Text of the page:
Southern Miss kept it close, cutting its deficit to three on Dodson's steal and dunk at 2:30 and again on a Watson layup with 1:13 remaining. Cedric Jenkins made a 3-pointer to make it 68-64, but Rodriguez -- who was benched briefly but returned to score nine of his 13 points in the second half -- answered with two free throws with 5.7 seconds left to seal the victory.

"You know, he made some mistakes. He's a freshman," Martin said of Rodriguez. "These freshmen are going to drive me nuts, make me cry on national television. But my trust in my kids doesn't come from a mistake in a game. ... And I've got tremendous faith in him. That's why you saw him out there making the plays he made toward the end of the game."


Big 12 tournament remains a trouble spot for K-State

--The quarterfinal loss to Baylor in the Big 12 tournament marked the fourth time in five seasons under coach Frank Martin that Kansas State has lost its opening game in the event. Martin stands 2-5 in the tourney after taking the Wildcats to the championship game in 2010. "I'm not a fan of conference tournaments," Martin conceded. "I never have been. I'm ready to go play somebody else. I'm sick and tired of watching Big 12 basketball to be honest with you. It's too good."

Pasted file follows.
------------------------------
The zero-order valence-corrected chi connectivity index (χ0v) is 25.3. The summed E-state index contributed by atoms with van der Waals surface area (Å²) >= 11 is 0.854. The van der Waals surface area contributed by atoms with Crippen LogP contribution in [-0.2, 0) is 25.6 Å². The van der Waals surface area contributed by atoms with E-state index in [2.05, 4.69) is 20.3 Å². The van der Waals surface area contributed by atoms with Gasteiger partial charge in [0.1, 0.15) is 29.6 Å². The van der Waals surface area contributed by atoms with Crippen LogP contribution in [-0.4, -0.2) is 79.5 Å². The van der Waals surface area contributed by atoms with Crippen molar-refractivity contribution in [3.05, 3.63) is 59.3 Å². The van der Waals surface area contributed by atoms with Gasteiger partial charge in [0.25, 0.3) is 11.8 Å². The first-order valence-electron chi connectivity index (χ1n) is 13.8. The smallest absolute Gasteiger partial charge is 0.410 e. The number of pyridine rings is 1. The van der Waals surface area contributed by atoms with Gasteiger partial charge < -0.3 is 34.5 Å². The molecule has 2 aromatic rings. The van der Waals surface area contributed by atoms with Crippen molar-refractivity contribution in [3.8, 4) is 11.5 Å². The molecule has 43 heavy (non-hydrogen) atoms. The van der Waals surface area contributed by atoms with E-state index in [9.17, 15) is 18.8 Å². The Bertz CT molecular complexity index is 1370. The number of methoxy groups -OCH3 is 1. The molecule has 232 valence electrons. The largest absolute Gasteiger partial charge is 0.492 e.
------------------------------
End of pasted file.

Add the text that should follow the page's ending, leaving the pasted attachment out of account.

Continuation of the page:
--One bright spot during the Big 12 tournament was F Jordan Henriquez, who erupted for 22 points and 14 rebounds against Baylor. Henriquez was not the best big man on the floor, but only because Perry Jones fulfilled his potential and scored a career-best 31 for the Bears. Over his last four games entering the NCAA Tournament, Henriquez averaged 15.3 points, almost nine more than his season average of 6.7. He also rates as the Wildcats' top interior defender. Earlier this season, he broke the Kansas State career record for blocked shots.

--Under Martin, who is in his fifth season, Kansas State has won at least 21 games each year. The Wildcats also finished with winning conference records each of those seasons.

QUOTE TO NOTE: "Are we going to be worried about one game or 30 games? We've been doing this for six months. We know we can play with anybody when we play the game the right way. We didn't play it the right way (against Baylor)." -- Kansas State coach Frank Martin.